The impact of LIFO Liquidation might not be hurtful on the business operations. But, it has an impactful consequence on the financial statements indeed. You might have seen something while going through any company’s financial statements.
Any business stating about LIFO Liquidation in SEC filing will have higher net income due to lower COGS. As a result, they are exposed to higher corporate tax.
This is just the opposite of the LIFO Method. Because the companies save tax expenses by using the LIFO method.
Some terms are important to understand for comprehending the concept of LIFO Liquidation.
When a company is using the LIFO method for its inventory valuation, inventory from varying financial periods is categorized.
Each category tells about the number of units, cost per unit, total cost, etc., for the remaining inventory of a particular period. The categories are collectively called LIFO Layers or individually as LIFO Layer.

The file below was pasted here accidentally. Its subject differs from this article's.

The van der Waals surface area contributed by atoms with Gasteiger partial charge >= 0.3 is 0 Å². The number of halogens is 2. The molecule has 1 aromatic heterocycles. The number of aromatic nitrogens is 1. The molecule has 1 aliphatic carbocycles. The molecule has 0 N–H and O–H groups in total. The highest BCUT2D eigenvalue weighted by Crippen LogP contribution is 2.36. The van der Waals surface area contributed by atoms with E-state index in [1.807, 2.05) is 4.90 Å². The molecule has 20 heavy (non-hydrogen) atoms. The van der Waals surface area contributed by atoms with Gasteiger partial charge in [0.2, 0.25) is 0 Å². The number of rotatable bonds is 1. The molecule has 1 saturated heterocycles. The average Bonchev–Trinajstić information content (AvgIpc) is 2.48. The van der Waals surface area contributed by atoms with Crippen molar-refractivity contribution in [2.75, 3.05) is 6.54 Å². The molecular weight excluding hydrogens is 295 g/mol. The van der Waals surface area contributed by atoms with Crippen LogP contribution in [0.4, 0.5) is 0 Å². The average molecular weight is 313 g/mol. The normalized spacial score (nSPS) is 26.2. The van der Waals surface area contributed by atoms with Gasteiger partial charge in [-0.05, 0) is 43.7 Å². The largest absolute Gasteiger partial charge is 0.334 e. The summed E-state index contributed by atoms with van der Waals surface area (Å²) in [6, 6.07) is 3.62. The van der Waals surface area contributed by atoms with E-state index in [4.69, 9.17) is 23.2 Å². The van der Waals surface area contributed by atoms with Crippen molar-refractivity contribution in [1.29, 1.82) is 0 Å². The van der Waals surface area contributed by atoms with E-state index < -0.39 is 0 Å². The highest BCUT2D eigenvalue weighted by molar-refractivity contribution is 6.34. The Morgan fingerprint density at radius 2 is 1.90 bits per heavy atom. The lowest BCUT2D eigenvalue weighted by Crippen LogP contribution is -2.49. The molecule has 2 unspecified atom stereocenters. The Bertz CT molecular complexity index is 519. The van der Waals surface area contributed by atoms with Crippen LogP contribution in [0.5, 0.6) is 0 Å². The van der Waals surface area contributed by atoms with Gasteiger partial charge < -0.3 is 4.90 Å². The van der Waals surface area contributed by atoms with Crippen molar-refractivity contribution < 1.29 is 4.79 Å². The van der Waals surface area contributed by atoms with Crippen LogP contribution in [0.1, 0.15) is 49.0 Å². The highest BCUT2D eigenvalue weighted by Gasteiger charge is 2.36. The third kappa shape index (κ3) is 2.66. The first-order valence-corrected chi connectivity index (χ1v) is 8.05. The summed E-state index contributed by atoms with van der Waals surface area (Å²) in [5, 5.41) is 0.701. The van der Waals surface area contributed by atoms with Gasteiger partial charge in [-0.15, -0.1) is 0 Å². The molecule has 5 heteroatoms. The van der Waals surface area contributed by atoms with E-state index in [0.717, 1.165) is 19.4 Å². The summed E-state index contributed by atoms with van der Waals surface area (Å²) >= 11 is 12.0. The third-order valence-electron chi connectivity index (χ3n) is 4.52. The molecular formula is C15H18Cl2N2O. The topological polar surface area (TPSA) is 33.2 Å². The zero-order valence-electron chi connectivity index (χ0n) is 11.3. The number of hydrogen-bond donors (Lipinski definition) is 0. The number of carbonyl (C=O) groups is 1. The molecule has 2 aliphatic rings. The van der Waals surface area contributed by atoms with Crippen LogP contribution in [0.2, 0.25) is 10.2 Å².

Sometimes a business might use multiple inventory valuation methods. LIFO Reserve refers to the difference between the inventory under the LIFO method and the inventory calculated using other methods.
Most companies use LIFO for only reporting purposes to achieve tax savings. Therefore, calculating LIFO reserves is a common practice.
LIFO Inventory Pool
Some of the experts and managerial gurus suggest LIFO Inventory Pool prevents the impact of LIFO Liquidation on the net income. It refers to pooling up different products or items. The lower cost of older inventory is offset by the high cost of another item in combination.